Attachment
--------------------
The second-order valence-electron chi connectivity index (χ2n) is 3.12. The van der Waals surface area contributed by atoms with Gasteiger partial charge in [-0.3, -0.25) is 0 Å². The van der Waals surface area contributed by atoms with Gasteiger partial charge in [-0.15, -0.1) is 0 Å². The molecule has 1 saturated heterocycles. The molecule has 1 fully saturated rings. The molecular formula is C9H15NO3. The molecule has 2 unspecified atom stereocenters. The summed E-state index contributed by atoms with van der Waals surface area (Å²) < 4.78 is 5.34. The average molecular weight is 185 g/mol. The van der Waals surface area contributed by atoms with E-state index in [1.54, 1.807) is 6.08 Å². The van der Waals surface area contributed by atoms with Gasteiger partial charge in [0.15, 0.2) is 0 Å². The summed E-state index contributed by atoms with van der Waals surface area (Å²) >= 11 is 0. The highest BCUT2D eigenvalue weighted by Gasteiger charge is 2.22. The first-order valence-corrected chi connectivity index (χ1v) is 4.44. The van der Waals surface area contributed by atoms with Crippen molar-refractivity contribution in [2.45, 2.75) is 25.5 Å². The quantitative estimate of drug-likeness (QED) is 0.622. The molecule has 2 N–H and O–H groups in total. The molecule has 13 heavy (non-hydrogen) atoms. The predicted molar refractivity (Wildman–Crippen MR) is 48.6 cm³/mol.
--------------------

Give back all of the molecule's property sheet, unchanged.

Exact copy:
The second-order valence-electron chi connectivity index (χ2n) is 3.12. The van der Waals surface area contributed by atoms with Gasteiger partial charge in [-0.3, -0.25) is 0 Å². The van der Waals surface area contributed by atoms with Gasteiger partial charge in [-0.15, -0.1) is 0 Å². The molecule has 1 saturated heterocycles. The molecule has 1 fully saturated rings. The molecular formula is C9H15NO3. The molecule has 2 unspecified atom stereocenters. The summed E-state index contributed by atoms with van der Waals surface area (Å²) < 4.78 is 5.34. The average molecular weight is 185 g/mol. The van der Waals surface area contributed by atoms with E-state index in [1.54, 1.807) is 6.08 Å². The van der Waals surface area contributed by atoms with Gasteiger partial charge in [0.15, 0.2) is 0 Å². The summed E-state index contributed by atoms with van der Waals surface area (Å²) >= 11 is 0. The highest BCUT2D eigenvalue weighted by Gasteiger charge is 2.22. The first-order valence-corrected chi connectivity index (χ1v) is 4.44. The van der Waals surface area contributed by atoms with Crippen molar-refractivity contribution in [2.45, 2.75) is 25.5 Å². The quantitative estimate of drug-likeness (QED) is 0.622. The molecule has 2 N–H and O–H groups in total. The molecule has 13 heavy (non-hydrogen) atoms. The predicted molar refractivity (Wildman–Crippen MR) is 48.6 cm³/mol.